Fans remember Katharine Hepburn

— People who knew her in life and others who just felt they did by watching her in movies remembered Katharine Hepburn as a model of patrician class -- who always maintained a common touch.

"She was one of us," said Barbara Maynard, a longtime Hepburn friend in Old Saybrook -- where Hepburn died at age 96 Sunday at her longtime home with family and friends by her side.

After news of her death spread, dozens of admirers gathered near Hepburn's home, and several bouquets of flowers were left at the end of her driveway, which was blocked by police cars Monday morning.

In Hollywood, flowers, candles and a 6-inch Oscar-like trophy that read "Best Mom" piled up on her star on the Walk of Fame on Sunday.

Kaz Mieis, 33, who is homeless, sprinkled green confetti-like stars over the makeshift memorial. She then lit two candles on the star.

One fan left a card that read, "A real lady, a true star, you will be missed."

Elizabeth Taylor counted herself among admirers.

"I think every actress in the world looked up to her with a kind of reverence and a sense of, 'Oh boy, if only I could be like her,"' Taylor said in a statement. "We never looked at her with envy or jealousy because she worked with such grace and wit and charm. You only wish that one day you could be like her. I am so glad that she and Spence (Spencer Tracy) are finally together again."

President Bush and first lady Laura Bush, who were at their Texas ranch over the weekend, expressed their condolences to Hepburn's family.


AP Photo

Michael Kullerman adjusts the flowers he brought to the star of Katharine Hepburn on the Hollywood Walk of Fame in Los Angeles. Hepburn died surrounded by friends and family Sunday at her childhood waterfront home in Old Saybrook, Conn. She was 96. Kullerman, visiting Hepburn's star Monday, said he met her 30 years ago and described it as an extraordinary experience.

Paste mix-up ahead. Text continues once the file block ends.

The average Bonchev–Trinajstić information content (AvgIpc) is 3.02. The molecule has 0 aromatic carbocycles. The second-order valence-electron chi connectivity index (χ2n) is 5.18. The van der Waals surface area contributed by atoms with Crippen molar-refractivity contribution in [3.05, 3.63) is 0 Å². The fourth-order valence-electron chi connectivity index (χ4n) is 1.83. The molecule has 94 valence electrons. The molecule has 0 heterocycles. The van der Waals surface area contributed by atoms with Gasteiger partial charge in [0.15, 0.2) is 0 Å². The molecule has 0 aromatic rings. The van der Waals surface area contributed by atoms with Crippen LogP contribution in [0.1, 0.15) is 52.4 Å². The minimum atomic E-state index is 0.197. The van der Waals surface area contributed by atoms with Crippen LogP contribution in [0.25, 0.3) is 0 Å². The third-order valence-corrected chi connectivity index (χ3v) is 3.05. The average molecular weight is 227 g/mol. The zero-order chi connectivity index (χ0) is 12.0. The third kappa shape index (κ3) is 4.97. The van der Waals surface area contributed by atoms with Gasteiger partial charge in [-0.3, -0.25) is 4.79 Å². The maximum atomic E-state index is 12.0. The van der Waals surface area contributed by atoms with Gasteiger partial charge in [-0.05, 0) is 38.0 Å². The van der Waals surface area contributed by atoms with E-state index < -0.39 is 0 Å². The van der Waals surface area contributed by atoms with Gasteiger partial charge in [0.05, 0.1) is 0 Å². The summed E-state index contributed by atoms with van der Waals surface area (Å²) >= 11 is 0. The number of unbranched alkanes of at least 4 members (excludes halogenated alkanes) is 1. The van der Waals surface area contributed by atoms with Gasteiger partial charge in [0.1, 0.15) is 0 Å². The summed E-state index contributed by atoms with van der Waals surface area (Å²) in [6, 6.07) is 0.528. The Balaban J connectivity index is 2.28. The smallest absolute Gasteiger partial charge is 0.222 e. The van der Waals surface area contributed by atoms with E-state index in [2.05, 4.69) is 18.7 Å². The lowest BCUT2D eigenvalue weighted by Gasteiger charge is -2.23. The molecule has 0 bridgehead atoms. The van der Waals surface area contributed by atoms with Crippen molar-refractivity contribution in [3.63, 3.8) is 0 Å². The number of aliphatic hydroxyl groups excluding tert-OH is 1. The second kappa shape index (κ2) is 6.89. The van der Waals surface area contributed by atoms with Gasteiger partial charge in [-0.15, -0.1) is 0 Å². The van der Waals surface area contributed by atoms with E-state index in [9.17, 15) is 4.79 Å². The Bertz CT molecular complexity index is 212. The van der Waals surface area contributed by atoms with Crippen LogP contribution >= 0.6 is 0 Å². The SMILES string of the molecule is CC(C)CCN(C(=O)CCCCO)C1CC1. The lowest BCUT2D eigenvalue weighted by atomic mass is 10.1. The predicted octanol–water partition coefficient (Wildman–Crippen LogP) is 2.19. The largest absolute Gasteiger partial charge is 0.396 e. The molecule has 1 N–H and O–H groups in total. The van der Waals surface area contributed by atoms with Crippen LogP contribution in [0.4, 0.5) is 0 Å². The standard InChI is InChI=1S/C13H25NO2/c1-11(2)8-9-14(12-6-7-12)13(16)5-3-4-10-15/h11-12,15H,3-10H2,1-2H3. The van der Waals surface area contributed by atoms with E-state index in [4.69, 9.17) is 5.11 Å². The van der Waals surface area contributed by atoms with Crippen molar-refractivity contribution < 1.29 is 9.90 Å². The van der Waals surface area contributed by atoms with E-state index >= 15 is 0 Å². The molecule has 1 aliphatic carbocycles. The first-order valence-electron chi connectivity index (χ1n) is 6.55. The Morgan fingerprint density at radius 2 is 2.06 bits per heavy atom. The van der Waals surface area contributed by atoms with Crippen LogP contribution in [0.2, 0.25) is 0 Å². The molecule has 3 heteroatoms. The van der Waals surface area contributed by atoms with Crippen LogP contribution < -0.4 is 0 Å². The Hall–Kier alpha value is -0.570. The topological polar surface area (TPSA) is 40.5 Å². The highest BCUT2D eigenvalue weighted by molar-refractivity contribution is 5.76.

"Katharine Hepburn delighted audiences with her unique talent for more than six decades," Bush said. "She was known for her intelligence and wit and will be remembered as one of the nation's artistic treasures."

Sen. Christopher Dodd, D-Conn., said Hepburn was "a unique and shining star who lit up the silver screen for generations of Americans and people worldwide."

Michele Sullivan, a spokeswoman for Gov. John G. Rowland, said plans for a remembrance have not been set.

"It's a sad day in Connecticut to have lost such a special person who was more than an icon and an actress, but was a wonderful, caring lady whose recognition of achievement, success and legacy is known by people of all ages," Sullivan said. "May we remember Katharine fondly as one of Connecticut's finest."

Maynard said what she will miss the most is "just knowing that she is here."

"Of course, we can always see her movies," she said.

In New York, the lights will dim on Broadway at 8 p.m. today in honor of Hepburn, said Patricia Armetta-Haubner, a spokeswoman for the League of American Theaters and Producers.

Maynard said Hepburn aided the town in many ways. She helped the town buy property along the shore for a waterfront park, and she donated a fire engine to the local department. And she made anonymous gifts in the community, she said.


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